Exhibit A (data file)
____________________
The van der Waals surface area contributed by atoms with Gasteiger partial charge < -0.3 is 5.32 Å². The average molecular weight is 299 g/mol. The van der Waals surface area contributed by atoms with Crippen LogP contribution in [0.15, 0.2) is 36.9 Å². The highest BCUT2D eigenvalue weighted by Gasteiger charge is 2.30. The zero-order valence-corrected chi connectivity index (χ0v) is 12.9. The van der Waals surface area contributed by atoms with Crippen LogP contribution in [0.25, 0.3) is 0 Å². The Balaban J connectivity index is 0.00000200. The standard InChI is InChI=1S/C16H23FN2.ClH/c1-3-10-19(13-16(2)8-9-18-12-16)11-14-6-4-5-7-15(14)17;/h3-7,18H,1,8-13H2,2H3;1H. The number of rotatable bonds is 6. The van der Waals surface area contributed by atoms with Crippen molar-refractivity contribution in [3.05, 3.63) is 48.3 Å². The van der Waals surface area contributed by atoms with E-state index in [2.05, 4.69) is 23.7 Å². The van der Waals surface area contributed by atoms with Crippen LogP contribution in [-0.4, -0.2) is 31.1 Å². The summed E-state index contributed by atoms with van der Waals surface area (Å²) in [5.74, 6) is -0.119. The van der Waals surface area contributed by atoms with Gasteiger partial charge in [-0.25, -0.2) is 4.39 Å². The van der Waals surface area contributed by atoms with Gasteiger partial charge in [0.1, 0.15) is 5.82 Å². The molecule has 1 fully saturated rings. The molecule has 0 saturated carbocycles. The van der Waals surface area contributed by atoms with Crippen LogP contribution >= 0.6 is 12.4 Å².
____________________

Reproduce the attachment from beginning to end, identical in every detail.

The van der Waals surface area contributed by atoms with Gasteiger partial charge < -0.3 is 5.32 Å². The average molecular weight is 299 g/mol. The van der Waals surface area contributed by atoms with Crippen LogP contribution in [0.15, 0.2) is 36.9 Å². The highest BCUT2D eigenvalue weighted by Gasteiger charge is 2.30. The zero-order valence-corrected chi connectivity index (χ0v) is 12.9. The van der Waals surface area contributed by atoms with Crippen LogP contribution in [0.25, 0.3) is 0 Å². The Balaban J connectivity index is 0.00000200. The standard InChI is InChI=1S/C16H23FN2.ClH/c1-3-10-19(13-16(2)8-9-18-12-16)11-14-6-4-5-7-15(14)17;/h3-7,18H,1,8-13H2,2H3;1H. The number of rotatable bonds is 6. The van der Waals surface area contributed by atoms with Crippen molar-refractivity contribution in [3.05, 3.63) is 48.3 Å². The van der Waals surface area contributed by atoms with E-state index in [2.05, 4.69) is 23.7 Å². The van der Waals surface area contributed by atoms with Crippen LogP contribution in [-0.4, -0.2) is 31.1 Å². The summed E-state index contributed by atoms with van der Waals surface area (Å²) in [5.74, 6) is -0.119. The van der Waals surface area contributed by atoms with Gasteiger partial charge in [-0.25, -0.2) is 4.39 Å². The van der Waals surface area contributed by atoms with Gasteiger partial charge in [0.1, 0.15) is 5.82 Å². The molecule has 1 fully saturated rings. The molecule has 0 saturated carbocycles. The van der Waals surface area contributed by atoms with Crippen LogP contribution >= 0.6 is 12.4 Å².